Professor Cao himself foresees a near future where machines cannot only navigate smartly from point to point by themselves, but will be able to react and adapt to their changing conditions without human interruption. That'll lead to situations where smart robots work autonomously alongside humans in scientific research, rescue situations, or even in environmental monitoring.
What these two pieces of research show is that drone robotics, in particular, is advancing at an incredible rate that may surprise you. Not only will near-future drones be more complex and reliable, but they'll also be smarter and able to think for themselves to a limited degree. That also implies that advances in AI and autonomous behavior may trickle down to other robots sooner rather than later--and that's a good thing. After all, if your dog can perform simple fetch tasks, why couldn't a butler bot with a neural net brain of about the same power help you around the home?— www.shafaqna.com/English
SHAFAQNA (Shia International News Association) — A pretty picture of bug posted to a social media website led to the real-world discovery of a new species of green lacewing in the Malaysian rainforest.
Guek Hock Ping took photos of the green lacewing and posted them to photo-sharing site Flickr where entomologist Shaun Winterton from the California Department of Food and Agriculture stumbled upon them.
A network of black lines and flecks of blue were something the expert had never seen before. He shot Ping an email.
Unfortunately for science, Ping said he’d taken the pictures and let the bug fly away. No bug captured, no bug for analysis.
A year later, however, the photographer was back in the forest and found another green lacewing. This time he captured it for the sake of science and emailed Winterton with the news.
The entomologist arranged for the specimen to be sent to colleague Steve Brooks at the National History Museum of London, who found a matching unclassified specimen in the museum’s archives.
Working together via Google Docs, the trio wrote a paper describing the lacewing, which they named Semachrysa jade. The paper was published in the latest issue of the open-source biodiversity journal ZooKeys.
Given the number of photographers out there with high-quality camers and posting their work online for the world to see, Winterton told NPR that many more such discoveries are forthcoming.—www.shafaqna.com/english
SHAFAQNA (Shia International News Association) — Reports indicate the US military has poured huge sums of money into surveillance drone miniaturization and is developing micro aircraft which now come in a swarm of bug-sized flying spies.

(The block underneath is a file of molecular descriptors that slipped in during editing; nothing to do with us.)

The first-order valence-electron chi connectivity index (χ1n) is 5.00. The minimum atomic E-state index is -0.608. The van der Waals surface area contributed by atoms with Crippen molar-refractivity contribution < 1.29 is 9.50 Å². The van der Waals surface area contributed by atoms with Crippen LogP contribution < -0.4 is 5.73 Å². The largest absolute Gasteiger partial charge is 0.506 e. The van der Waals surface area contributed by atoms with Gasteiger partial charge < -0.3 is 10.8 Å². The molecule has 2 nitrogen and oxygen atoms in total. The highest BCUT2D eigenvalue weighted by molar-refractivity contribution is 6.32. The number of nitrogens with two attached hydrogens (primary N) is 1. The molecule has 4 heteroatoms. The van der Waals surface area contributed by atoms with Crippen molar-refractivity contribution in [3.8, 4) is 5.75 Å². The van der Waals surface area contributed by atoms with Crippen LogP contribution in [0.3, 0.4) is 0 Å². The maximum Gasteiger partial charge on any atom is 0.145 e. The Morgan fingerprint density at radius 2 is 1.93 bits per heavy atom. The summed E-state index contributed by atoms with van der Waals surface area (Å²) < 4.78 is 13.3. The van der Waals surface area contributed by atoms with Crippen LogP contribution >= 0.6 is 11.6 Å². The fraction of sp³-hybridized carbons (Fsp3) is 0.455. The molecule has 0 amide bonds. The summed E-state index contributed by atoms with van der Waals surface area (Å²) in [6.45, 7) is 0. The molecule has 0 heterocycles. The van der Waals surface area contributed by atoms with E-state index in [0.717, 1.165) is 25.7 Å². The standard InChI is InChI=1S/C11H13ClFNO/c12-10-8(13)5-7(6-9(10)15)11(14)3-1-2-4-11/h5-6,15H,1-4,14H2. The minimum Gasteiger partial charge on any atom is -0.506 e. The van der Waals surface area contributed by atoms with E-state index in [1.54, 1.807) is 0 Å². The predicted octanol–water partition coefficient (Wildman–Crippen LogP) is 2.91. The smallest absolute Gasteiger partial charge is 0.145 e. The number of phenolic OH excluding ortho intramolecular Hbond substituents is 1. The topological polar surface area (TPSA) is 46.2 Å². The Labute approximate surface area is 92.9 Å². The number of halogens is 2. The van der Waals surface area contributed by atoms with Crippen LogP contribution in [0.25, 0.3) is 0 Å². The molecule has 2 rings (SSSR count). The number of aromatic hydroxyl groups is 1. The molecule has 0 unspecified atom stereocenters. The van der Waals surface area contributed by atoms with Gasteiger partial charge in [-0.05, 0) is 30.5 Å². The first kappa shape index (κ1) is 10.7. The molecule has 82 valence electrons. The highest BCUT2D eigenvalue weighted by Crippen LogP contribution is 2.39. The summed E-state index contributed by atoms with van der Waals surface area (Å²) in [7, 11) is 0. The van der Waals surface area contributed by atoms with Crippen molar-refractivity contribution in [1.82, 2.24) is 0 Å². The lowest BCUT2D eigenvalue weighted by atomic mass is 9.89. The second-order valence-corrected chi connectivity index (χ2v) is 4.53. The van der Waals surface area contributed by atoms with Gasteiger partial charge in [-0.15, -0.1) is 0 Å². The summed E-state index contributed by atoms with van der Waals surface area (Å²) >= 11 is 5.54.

According to various internet sources, a team of researchers at the Johns Hopkins University in conjunction with the US Air Force Office of Scientific Research at Wright-Patterson Air Force Base in Arlington, Virginia, is helping develop what they are calling a micro aerial vehicle (MAV) that will undertake various espionage tasks.
The robotic insect can effortlessly infiltrate urban areas, where dense concentrations of buildings and people, along with unpredictable winds and other obstacles make it impractical.
It can be controlled from a great distance and is equipped with a camera and a built-in microphone.
The new device has the capability to land precisely on human skin, use its super-micron sized needle to take DNA samples and fly off again at speed. All people feel is the pain of a mosquito bite without the burning sensation and the swelling of course.
The hard-to-detect surveillance drone can also inject a micro radio frequency identification (RFID) tracking device right under skin, and can be used to inject toxins into enemies during wars.
As early as in 2007, the US government was accused of secretly developing robotic insect spies when anti-war protesters in the United States saw some flying objects similar to dragonflies or little helicopters hovering above them.
The US is not alone in miniaturizing drones that imitate nature: France, the Netherlands and Israel are also developing similar devices.
France has developed flapping wing bio-inspired micro drones. The Netherlands BioMAV (Biologically Inspired AI for Micro Aerial Vehicles) has also built Parrot AR drones.
Meanwhile, Israel Aerospace Industries (IAI) has produced a butterfly-shaped drone, weighing just 20 grams, which can gather intelligence inside buildings.
The insect drone, with its 0.15-gram camera and memory card, is managed remotely with a special helmet. Putting on the helmet, the operator finds themselves in the “butterfly’s cockpit” and virtually sees what the butterfly sees in real time.—www.shafaqna.com/english
Source: WR NEWZ